Here are eight rules (8 Ways)  for making this happen:

1. Have a sales philosophy that emphasizes relationship building.

2. Define a unique niche and become the customer’s expert on it.

3. Help the customer build the customer’s own business.

4. Translate what you offer into the customer’s business results.

5. Value the relationship more than making your quota.

6. Think end-of-time friendships, not end-of-month totals.

7. Achieve a perfect job of delivering what you’ve promised.

8. Provide absolutely impeccable service after the sale.

Twitter Is Not a Media Company, CEO Says

“Twitter is not a media company,” Twitter CEO Dick Costolo declared on stage at AllThingsD‘s media conference in Laguna Nigel, CA, Monday evening. The statement was surprising given Twitter’s well-publicized role as a platform for breaking news, entertainment and other communications.

“You [even] sell advertising,” AllThingsD‘s Peter Kafka pointed out.

“We’re in the media business, but we’re not necessarily a media company,” Costolo elaborated. “We don’t create our own content; we’re a distributor of content and traffic. We’re one of the largest drivers of traffic to other media properties, [namely] to other online web properties, even to films.”

Costolo pointed to a Super8 campaign Paramount Pictures ran on Twitter last June. The studio promoted the hashtag #Super8Secret, through which it offered advanced screening tickets to the film. The film performed “50% better” during opening weekend than Paramount expected, Costolo said.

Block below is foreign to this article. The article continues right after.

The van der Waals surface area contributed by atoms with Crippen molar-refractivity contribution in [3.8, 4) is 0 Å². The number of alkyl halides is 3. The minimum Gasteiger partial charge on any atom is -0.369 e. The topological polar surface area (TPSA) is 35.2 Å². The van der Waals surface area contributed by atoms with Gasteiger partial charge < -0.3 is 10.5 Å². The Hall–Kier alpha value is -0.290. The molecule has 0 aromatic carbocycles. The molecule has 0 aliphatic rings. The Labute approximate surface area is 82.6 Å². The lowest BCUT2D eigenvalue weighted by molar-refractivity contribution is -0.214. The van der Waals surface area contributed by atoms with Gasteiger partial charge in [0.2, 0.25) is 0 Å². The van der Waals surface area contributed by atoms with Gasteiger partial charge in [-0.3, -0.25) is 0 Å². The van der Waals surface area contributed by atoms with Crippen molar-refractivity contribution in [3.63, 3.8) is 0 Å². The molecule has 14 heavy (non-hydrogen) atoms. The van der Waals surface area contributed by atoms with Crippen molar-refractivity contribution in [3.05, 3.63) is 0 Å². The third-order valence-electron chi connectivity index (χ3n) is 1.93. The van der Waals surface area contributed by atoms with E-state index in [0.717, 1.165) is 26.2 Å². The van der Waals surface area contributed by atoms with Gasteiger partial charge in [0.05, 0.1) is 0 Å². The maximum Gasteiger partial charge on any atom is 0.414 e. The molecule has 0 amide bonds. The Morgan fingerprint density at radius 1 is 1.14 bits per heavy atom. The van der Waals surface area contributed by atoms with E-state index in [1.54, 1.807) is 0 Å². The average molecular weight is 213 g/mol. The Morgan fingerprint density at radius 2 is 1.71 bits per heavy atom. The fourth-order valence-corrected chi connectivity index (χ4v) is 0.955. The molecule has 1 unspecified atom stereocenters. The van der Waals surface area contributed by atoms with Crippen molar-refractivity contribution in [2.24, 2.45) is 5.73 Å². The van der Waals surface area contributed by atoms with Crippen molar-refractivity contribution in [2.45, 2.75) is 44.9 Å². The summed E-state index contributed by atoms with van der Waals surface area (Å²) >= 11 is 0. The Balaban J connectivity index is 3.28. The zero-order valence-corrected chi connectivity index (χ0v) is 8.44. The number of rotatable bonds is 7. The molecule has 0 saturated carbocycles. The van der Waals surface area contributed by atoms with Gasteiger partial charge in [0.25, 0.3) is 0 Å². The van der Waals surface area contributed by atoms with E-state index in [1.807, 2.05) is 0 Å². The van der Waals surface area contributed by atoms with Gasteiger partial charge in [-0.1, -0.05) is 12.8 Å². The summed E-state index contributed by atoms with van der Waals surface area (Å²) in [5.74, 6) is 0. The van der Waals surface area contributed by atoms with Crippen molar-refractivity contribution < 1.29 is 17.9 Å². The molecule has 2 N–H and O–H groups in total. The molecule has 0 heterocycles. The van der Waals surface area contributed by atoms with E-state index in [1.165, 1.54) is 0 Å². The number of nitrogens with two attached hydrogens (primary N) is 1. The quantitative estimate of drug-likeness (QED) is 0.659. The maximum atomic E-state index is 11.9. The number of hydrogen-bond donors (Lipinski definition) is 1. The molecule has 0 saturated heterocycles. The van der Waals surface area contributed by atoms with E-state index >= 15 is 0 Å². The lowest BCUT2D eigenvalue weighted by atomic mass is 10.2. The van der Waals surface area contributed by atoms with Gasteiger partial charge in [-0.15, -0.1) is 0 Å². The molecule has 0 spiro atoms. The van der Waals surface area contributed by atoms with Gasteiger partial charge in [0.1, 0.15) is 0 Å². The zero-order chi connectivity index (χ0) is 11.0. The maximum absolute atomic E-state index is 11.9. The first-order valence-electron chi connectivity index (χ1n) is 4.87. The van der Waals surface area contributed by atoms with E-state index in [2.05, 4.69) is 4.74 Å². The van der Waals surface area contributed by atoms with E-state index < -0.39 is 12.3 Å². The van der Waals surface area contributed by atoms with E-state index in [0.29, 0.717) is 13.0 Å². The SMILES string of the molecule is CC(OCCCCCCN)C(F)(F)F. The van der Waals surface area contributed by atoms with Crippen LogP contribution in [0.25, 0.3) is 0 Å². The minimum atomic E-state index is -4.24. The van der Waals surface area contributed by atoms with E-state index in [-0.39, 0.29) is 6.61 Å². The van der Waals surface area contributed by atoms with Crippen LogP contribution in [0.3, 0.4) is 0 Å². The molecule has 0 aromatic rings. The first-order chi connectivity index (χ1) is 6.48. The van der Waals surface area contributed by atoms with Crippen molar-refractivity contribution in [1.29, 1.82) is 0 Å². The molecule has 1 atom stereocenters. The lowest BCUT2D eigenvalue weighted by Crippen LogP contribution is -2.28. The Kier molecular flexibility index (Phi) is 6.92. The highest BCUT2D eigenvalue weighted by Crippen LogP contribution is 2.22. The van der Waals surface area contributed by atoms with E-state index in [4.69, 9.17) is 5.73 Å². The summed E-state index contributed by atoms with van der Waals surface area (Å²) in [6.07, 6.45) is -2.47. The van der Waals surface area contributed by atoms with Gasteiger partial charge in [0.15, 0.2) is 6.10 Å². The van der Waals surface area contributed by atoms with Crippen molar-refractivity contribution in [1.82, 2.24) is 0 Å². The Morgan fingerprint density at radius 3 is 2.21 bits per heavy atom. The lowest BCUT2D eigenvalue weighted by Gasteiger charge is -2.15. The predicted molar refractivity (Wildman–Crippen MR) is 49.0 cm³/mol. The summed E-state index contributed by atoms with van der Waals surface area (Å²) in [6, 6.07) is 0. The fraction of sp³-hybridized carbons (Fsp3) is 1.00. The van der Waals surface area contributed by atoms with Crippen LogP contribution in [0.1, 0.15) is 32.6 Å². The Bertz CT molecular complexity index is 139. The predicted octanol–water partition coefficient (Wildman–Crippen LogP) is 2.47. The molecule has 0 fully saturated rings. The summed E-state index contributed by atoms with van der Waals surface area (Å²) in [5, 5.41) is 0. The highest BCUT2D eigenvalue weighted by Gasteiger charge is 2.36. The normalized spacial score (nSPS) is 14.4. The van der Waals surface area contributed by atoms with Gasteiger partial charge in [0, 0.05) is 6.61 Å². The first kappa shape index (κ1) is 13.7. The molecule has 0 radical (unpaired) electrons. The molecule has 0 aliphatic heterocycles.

Culture Eats Strategy For Lunch

Get on a Southwest flight to anywhere, buy shoes from Zappos.com, pants from Nordstrom, groceries from Whole Foods, anything from Costco, a Starbucks espresso, or a Double-Double from In N’ Out, and you’ll get a taste of these brands’ vibrant cultures.

Culture is a balanced blend of human psychology, attitudes, actions, and beliefs that combined create either pleasure or pain, serious momentum or miserable stagnation. A strong culture flourishes with a clear set of values and norms that actively guide the way a company operates. Employees are actively and passionately engaged in the business, operating from a sense of confidence and empowerment rather than navigating their days through miserably extensive procedures and mind-numbing bureaucracy. Performance-oriented cultures possess statistically better financial growth, with high employee involvement, strong internal communication, and an acceptance of a healthy level of risk-taking in order to achieve new levels of innovation.

Misunderstood and mismanaged